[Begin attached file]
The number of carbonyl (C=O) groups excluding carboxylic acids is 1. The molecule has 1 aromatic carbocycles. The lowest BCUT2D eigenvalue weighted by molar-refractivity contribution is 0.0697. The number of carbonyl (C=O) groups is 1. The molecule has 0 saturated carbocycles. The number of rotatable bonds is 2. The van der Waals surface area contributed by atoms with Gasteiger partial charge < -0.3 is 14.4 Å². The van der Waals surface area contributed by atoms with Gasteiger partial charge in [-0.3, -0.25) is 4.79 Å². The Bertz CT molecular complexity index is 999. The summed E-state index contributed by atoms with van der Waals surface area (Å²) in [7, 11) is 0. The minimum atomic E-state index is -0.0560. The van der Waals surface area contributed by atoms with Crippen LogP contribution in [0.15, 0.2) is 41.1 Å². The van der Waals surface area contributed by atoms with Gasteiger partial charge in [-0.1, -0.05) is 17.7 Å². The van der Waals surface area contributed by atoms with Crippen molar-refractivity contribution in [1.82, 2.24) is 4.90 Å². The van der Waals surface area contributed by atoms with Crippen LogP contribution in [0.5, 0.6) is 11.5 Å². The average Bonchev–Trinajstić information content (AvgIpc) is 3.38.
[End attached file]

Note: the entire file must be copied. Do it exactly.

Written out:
The number of carbonyl (C=O) groups excluding carboxylic acids is 1. The molecule has 1 aromatic carbocycles. The lowest BCUT2D eigenvalue weighted by molar-refractivity contribution is 0.0697. The number of carbonyl (C=O) groups is 1. The molecule has 0 saturated carbocycles. The number of rotatable bonds is 2. The van der Waals surface area contributed by atoms with Gasteiger partial charge < -0.3 is 14.4 Å². The van der Waals surface area contributed by atoms with Gasteiger partial charge in [-0.3, -0.25) is 4.79 Å². The Bertz CT molecular complexity index is 999. The summed E-state index contributed by atoms with van der Waals surface area (Å²) in [7, 11) is 0. The minimum atomic E-state index is -0.0560. The van der Waals surface area contributed by atoms with Crippen LogP contribution in [0.15, 0.2) is 41.1 Å². The van der Waals surface area contributed by atoms with Gasteiger partial charge in [-0.1, -0.05) is 17.7 Å². The van der Waals surface area contributed by atoms with Crippen molar-refractivity contribution in [1.82, 2.24) is 4.90 Å². The van der Waals surface area contributed by atoms with Crippen LogP contribution in [0.5, 0.6) is 11.5 Å². The average Bonchev–Trinajstić information content (AvgIpc) is 3.38.